If you are in charge of delivering your company’s mobile strategy, then you are probably receiving multiple differing views on the subject from many different people. Should you go responsive, should you develop a separate mobile site, should you use a platform, or should you write a separate site for each device? (That last one seems extreme, but I've seen it done.) There are a huge variety of options, all with their pros and cons, but which should you take?
Every approach is essentially a compromise. Each can deliver a workable solution, but there are drawbacks to some aspects of the delivery, so you need to choose which compromise to take and pick your route accordingly.
To assist with making the decision, many companies opt to put out an RFP, but this in itself presents a challenge, as it’s almost impossible to compare quotes on a like for like basis, because they are all based on different techniques. Some cost more upfront but deliver cost benefits in the long term, whilst others have low initial costs, but a year down the road, become prohibitive to maintain. Essentially, you need to become a mobile expert to decipher the responses, in order to find an expert mobile supplier.
To shed some light on the seemingly clandestine art of mobile web development I have provided here top-level pros and cons on the most popular approaches.
Responsive (or adaptive) design
This technique is currently getting a lot of airtime, and is viewed by some as the Holy Grail for mobile, and answer to all problems. Sorry to disappoint, but I'm afraid it is a compromise.
On the surface, responsive makes perfect sense; the idea that you can have your site respond to different devices (primarily based on screen width) and only need to develop one site, sounds like the best thing since sliced bread. But it’s when you stand back and think about the context of mobile that you find the compromises. A mobile user with a touch interface has very different needs to a PC/desktop user with a keyboard and a mouse. The navigation of the site needs to be different for these contexts. The compromise with responsive is that you are trying to fit a layout designed for a large screen into a small screen, without accounting for the context. This dramatically affects the user experience, and consequently, the site’s effectiveness.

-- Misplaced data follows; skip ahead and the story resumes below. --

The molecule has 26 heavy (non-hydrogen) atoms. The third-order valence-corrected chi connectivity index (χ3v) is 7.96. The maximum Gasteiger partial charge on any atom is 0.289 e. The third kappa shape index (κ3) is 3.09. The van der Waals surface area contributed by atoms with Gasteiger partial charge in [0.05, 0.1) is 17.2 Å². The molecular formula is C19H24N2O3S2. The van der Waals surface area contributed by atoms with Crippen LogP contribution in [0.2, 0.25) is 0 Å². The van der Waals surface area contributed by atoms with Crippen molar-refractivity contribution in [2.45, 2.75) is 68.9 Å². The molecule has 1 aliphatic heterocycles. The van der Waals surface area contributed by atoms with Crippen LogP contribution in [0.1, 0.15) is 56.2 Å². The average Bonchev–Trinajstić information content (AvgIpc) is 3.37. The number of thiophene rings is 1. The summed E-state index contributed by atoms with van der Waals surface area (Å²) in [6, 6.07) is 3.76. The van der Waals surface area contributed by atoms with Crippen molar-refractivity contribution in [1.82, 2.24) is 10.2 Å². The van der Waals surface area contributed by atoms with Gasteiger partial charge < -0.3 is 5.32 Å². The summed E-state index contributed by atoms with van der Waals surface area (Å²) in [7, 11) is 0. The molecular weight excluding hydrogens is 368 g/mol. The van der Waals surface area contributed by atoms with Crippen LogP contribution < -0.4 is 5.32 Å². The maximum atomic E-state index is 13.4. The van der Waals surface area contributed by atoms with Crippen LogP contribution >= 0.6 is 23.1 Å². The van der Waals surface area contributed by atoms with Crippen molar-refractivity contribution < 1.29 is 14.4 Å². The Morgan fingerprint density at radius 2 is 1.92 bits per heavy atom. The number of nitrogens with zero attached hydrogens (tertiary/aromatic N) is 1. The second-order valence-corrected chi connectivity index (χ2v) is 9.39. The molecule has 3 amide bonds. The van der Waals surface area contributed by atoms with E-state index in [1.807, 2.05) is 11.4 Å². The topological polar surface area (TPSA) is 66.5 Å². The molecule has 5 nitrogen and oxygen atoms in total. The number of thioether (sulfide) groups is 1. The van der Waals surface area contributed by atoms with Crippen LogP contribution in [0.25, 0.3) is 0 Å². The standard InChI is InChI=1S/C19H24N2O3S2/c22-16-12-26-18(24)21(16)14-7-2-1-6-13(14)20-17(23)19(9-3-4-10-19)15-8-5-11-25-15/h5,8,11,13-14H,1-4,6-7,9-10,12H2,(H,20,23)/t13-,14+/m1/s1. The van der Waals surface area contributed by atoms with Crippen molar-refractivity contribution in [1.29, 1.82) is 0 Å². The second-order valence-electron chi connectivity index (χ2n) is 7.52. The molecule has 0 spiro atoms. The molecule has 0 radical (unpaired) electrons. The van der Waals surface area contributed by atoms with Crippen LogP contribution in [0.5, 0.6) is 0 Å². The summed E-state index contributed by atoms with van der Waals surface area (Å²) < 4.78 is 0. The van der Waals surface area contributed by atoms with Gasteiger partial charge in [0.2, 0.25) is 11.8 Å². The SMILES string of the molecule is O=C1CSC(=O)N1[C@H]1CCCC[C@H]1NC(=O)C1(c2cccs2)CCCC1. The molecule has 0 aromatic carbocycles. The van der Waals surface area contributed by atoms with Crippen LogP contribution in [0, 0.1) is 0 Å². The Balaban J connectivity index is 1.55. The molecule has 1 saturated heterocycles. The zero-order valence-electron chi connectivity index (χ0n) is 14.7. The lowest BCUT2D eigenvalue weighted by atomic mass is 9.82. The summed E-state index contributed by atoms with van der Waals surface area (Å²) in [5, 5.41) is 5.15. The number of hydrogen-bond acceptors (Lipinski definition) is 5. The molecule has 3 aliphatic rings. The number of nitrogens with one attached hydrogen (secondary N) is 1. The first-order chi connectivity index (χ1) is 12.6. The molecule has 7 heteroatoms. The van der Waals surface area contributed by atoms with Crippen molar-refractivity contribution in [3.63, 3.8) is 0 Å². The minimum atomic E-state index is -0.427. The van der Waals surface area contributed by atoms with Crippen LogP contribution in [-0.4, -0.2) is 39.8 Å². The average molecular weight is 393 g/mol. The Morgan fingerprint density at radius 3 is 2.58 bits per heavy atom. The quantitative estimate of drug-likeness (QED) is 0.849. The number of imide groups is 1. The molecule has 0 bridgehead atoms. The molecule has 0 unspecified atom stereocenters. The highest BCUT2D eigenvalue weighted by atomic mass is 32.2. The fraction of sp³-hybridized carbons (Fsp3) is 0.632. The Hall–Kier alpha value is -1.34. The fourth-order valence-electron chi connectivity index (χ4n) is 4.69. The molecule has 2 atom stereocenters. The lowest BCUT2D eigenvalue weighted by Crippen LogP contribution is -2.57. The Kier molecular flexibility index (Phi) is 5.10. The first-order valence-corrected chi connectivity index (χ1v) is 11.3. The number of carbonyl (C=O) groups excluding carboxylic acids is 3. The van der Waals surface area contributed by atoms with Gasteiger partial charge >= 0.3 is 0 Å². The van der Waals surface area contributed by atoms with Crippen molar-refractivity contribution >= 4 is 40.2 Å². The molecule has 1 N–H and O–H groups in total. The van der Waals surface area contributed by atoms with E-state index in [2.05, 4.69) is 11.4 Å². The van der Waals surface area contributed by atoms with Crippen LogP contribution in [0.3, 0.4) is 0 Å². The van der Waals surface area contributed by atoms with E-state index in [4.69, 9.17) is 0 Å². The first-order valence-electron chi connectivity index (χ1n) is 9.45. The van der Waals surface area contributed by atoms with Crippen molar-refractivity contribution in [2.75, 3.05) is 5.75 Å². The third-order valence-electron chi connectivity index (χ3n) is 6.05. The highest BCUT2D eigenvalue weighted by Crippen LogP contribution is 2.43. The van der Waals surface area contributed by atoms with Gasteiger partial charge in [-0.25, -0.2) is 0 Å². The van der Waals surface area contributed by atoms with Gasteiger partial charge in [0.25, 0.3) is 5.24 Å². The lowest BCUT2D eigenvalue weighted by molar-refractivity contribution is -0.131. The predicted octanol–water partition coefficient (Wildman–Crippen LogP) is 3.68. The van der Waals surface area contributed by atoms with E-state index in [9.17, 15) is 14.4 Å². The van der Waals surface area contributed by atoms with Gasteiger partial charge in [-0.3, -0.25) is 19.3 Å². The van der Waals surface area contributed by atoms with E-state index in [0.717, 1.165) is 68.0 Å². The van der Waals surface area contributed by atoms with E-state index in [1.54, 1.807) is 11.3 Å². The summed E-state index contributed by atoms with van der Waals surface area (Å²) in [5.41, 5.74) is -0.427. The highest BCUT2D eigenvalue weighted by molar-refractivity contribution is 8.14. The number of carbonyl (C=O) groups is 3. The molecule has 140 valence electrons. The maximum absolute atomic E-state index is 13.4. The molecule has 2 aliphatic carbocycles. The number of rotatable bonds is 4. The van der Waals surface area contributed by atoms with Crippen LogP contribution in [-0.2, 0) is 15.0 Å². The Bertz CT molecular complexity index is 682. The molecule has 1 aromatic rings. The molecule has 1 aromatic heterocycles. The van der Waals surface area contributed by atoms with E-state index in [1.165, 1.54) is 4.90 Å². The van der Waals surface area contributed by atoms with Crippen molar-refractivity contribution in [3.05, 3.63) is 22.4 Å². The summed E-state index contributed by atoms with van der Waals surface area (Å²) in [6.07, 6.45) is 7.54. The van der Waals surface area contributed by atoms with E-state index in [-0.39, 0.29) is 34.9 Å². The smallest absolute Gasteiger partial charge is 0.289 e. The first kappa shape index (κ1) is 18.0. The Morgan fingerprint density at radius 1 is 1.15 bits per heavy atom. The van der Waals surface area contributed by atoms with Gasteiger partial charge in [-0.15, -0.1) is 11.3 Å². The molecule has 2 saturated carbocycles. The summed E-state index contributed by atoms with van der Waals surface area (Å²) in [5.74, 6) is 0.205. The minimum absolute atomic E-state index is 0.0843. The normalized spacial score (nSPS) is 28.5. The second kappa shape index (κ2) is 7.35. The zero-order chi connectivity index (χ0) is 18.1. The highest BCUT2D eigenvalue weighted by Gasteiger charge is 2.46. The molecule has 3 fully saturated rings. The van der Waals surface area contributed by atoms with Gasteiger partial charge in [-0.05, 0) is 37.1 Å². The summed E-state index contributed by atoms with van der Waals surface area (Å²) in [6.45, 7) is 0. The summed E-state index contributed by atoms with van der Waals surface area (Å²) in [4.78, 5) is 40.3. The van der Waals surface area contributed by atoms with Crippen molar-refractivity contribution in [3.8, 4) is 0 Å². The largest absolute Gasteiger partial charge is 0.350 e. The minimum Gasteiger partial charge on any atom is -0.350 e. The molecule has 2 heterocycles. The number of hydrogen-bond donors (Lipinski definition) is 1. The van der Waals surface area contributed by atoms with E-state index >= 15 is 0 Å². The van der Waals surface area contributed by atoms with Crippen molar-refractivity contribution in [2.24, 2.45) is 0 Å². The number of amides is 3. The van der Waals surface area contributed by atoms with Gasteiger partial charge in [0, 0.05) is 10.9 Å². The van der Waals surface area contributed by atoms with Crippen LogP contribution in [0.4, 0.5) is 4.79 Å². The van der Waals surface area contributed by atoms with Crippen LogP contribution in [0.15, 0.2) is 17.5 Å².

An example of this is a well-known insurance comparison site, where, on the desktop, the calls to action are clearly displayed on the homepage – this site owner really wants people to click on Home, Car or Health Insurance. When viewed on a smaller screen, the responsive elements kick in, and very nicely change the layout of the page for a smaller screen. Sadly it means that all the calls to action scroll off the page and aren't easily visible.
A better solution would be to make all the calls to action buttons different so that they appear on the front page for mobiles. This could be done with responsive, but it's complicated to achieve, and adds a huge amount of complexity to the code, which would make the site more costly and time consuming to manage, to cater for different devices.
Another big issue with responsive is page size. Typically, a responsive site delivers everything to the mobile and then the device ignores the elements it can’t display. A great example of this is the Channel 4 news site, which delivers an astonishing 2.5MB of information to your phone, a lot of which is not used. Given that we know that long page load times deter users; my average download time of over a minute when I use this site on my mobile is not encouraging.
Responsive design initially seems attractive. There are no license costs for software or middleware, and everything is done using standard web languages. Managing and enhancing a responsive site however, becomes increasingly expensive and risky as more and more diverse devices need to be supported, and the stylesheets get more complicated to build and maintain. And if your very talented web developer who knows how it all hangs together leaves? Well that’s a problem you probably don’t want to think about!
Having said all this, responsive design is good for certain sites – news (aside from the aforementioned Channel 4) and content sites are particularly suited to this technique, but transactional sites are just too complex. The responsive technique can simplify site creation with all the business logic in one place, and you don't have to manage two sites. You also get a single URL, which means no redirect to a mobile-specific site and all the SEO benefits this brings.